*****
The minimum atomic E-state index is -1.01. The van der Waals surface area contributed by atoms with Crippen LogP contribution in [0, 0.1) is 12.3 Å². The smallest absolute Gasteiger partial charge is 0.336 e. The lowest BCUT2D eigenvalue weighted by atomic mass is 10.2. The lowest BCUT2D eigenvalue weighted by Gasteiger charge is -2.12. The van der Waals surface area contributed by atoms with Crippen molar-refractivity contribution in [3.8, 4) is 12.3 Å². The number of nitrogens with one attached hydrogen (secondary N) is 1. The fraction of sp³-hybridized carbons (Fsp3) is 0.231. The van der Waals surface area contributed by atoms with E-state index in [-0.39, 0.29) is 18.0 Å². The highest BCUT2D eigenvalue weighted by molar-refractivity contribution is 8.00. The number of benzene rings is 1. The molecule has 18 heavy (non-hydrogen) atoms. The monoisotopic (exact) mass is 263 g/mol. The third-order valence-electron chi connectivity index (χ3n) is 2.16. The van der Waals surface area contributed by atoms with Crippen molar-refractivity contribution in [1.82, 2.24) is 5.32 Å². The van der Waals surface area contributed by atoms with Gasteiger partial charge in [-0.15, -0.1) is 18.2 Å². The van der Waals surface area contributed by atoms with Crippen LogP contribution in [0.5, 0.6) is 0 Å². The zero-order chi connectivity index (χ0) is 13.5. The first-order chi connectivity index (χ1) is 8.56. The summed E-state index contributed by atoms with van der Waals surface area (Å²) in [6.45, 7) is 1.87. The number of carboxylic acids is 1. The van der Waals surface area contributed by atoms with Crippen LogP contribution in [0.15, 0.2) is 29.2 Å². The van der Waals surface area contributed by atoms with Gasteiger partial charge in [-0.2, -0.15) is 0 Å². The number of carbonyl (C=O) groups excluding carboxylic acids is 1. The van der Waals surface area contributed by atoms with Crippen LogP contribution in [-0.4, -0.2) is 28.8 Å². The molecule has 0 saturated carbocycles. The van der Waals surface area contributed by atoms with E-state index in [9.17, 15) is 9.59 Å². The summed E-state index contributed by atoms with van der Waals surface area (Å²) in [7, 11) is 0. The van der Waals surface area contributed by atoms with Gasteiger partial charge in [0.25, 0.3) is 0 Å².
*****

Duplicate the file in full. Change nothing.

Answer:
The minimum atomic E-state index is -1.01. The van der Waals surface area contributed by atoms with Crippen LogP contribution in [0, 0.1) is 12.3 Å². The smallest absolute Gasteiger partial charge is 0.336 e. The lowest BCUT2D eigenvalue weighted by atomic mass is 10.2. The lowest BCUT2D eigenvalue weighted by Gasteiger charge is -2.12. The van der Waals surface area contributed by atoms with Crippen molar-refractivity contribution in [3.8, 4) is 12.3 Å². The number of nitrogens with one attached hydrogen (secondary N) is 1. The fraction of sp³-hybridized carbons (Fsp3) is 0.231. The van der Waals surface area contributed by atoms with E-state index in [-0.39, 0.29) is 18.0 Å². The highest BCUT2D eigenvalue weighted by molar-refractivity contribution is 8.00. The number of benzene rings is 1. The molecule has 18 heavy (non-hydrogen) atoms. The monoisotopic (exact) mass is 263 g/mol. The third-order valence-electron chi connectivity index (χ3n) is 2.16. The van der Waals surface area contributed by atoms with Crippen molar-refractivity contribution in [1.82, 2.24) is 5.32 Å². The van der Waals surface area contributed by atoms with Gasteiger partial charge in [-0.15, -0.1) is 18.2 Å². The van der Waals surface area contributed by atoms with Crippen LogP contribution in [0.5, 0.6) is 0 Å². The zero-order chi connectivity index (χ0) is 13.5. The first-order chi connectivity index (χ1) is 8.56. The summed E-state index contributed by atoms with van der Waals surface area (Å²) in [6.45, 7) is 1.87. The number of carboxylic acids is 1. The van der Waals surface area contributed by atoms with Crippen LogP contribution in [0.15, 0.2) is 29.2 Å². The van der Waals surface area contributed by atoms with Gasteiger partial charge in [-0.2, -0.15) is 0 Å². The number of carbonyl (C=O) groups excluding carboxylic acids is 1. The van der Waals surface area contributed by atoms with Crippen LogP contribution in [-0.4, -0.2) is 28.8 Å². The molecule has 0 saturated carbocycles. The van der Waals surface area contributed by atoms with E-state index in [9.17, 15) is 9.59 Å². The summed E-state index contributed by atoms with van der Waals surface area (Å²) in [7, 11) is 0. The van der Waals surface area contributed by atoms with Gasteiger partial charge in [0.25, 0.3) is 0 Å².